A fundraising plan contains the fundraising activities your organization will implement over a set period of time. These activities will have specific, measurable goals. The end result will be a sustainable fundraising program that provides the necessary funds to fulfill the nonprofit organization’s mission. The fundraising plan is a powerful tool for any nonprofit. Before proceeding to Part 3 in our Writing a Fundraising Plan, please review Part 1: Planning to Plan and Part 2: Reaching Out Into the Community.
Part 3 of our series on Writing a Fundraising Plan examines the importance of engaging your board in fundraising. Board Source states, “One of the board’s foremost responsibilities is to secure adequate resources for the organization to fulfill its mission.” A vast majority of nonprofit executives interpret this to mean that board members should make a financial commitment to the organization and secure donations from others. Research by the Nonprofit Research Collaborative demonstrates that nonprofits with boards engaged in fundraising were more likely to meet their fundraising goals.
Starting at the Top
Having a board of directors that consists of individuals who are donors to your organization and are also willing to ask others to give is key to raising money in the community. Fundraising success with board members often begins with the organization’s bylaws. Experience has shown that board members who have term limits are more effective than board members who stay on forever. New blood on the board brings in new ideas and new names of people to solicit. It is a balancing act of keeping the seasoned members and recruiting new faces. If your bylaws do not call for board term limits, then the board needs to address this topic.
Creating a Board Matrix
Prior to recruiting new board members, it is helpful to do a board matrix. Know what your board looks like – consider gender, ethnicity, age and skills. There may be other attributes that are important to your organization to add to the list. Once you have placed current board members into the matrix, see where there are holes that you need to fill. Then brainstorm names of people who could fit each open slot. Know who the best person is to talk to the board member prospect about your organization. You do need people with specific characteristics to fill the open spaces, but most of all you need people who care about the organization’s mission. A face-to-face discussion is the best way to recruit a new board member.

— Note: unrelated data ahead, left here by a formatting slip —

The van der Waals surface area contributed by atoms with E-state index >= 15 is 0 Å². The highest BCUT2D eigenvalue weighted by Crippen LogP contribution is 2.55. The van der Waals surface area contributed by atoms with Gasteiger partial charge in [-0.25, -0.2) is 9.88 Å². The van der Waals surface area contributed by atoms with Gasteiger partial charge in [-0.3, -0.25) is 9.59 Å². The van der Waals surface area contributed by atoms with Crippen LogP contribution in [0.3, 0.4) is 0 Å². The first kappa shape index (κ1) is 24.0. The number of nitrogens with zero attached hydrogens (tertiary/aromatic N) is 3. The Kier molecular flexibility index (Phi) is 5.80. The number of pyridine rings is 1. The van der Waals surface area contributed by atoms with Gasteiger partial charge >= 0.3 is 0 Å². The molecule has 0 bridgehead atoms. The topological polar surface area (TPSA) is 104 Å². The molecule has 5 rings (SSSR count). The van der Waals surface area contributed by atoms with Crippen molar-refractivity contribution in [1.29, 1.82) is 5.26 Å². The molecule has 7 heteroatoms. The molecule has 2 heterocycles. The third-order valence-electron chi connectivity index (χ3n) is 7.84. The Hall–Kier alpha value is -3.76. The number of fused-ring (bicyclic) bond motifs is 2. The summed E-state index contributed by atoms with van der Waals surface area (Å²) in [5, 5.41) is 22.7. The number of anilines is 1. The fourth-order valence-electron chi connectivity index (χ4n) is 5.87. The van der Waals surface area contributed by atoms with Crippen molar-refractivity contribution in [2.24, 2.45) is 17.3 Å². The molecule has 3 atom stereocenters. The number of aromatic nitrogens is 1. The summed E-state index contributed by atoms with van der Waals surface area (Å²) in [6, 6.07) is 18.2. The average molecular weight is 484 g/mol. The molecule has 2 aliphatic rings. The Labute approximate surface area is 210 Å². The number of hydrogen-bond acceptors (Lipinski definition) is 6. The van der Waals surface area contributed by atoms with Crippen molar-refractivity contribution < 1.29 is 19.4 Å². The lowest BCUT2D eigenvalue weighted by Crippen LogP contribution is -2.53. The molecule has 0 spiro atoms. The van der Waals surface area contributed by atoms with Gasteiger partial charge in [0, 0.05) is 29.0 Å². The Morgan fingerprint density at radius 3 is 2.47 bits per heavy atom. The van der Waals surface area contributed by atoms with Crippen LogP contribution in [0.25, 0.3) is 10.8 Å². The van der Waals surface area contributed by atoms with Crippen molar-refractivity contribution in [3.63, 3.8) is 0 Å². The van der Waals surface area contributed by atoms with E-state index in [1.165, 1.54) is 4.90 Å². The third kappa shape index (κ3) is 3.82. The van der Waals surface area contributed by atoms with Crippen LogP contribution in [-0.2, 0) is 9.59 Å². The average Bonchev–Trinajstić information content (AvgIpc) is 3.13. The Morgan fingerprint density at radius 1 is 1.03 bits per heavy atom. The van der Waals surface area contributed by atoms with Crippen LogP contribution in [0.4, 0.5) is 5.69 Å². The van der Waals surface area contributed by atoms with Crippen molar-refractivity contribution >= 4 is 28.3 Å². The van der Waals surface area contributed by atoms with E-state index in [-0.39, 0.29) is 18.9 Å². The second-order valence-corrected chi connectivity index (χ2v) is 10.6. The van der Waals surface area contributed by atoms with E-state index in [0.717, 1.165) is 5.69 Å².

In addition to having term limits, when board members are recruited they need to be aware of the expectations. How much time and money are required to sit on your board? Most people have limits with regard to these two resources. Be up front and non-apologetic about what the organization needs. It is important to create a document, preferably one page, that clearly states the expectations. Having board members sign off on the document, often called Roles and Responsibilities of Board Members, creates a pact between the board member and the organization.
Orientation and Training
Once you have recruited new board members, it is important to provide them with an orientation to the board and the organization. Most boards find it helpful to have a board manual. A board member manual helps board members stay organized and be more effective. Board members should also receive ongoing board training. The training could be a 10 minute presentation from a staff member at the board meeting or a five minute testimony about services rendered from a client who was helped.
Assigning a seasoned board member to mentor a new board member for two to three months can be very helpful as well. This will facilitate communications and comradery among the board members.
The Next Step
Part 4 of our fundraising plan series will address individual donors. Cultivating, soliciting and stewarding individual donors should be the center of any fundraising program and the future support of your nonprofit’s mission.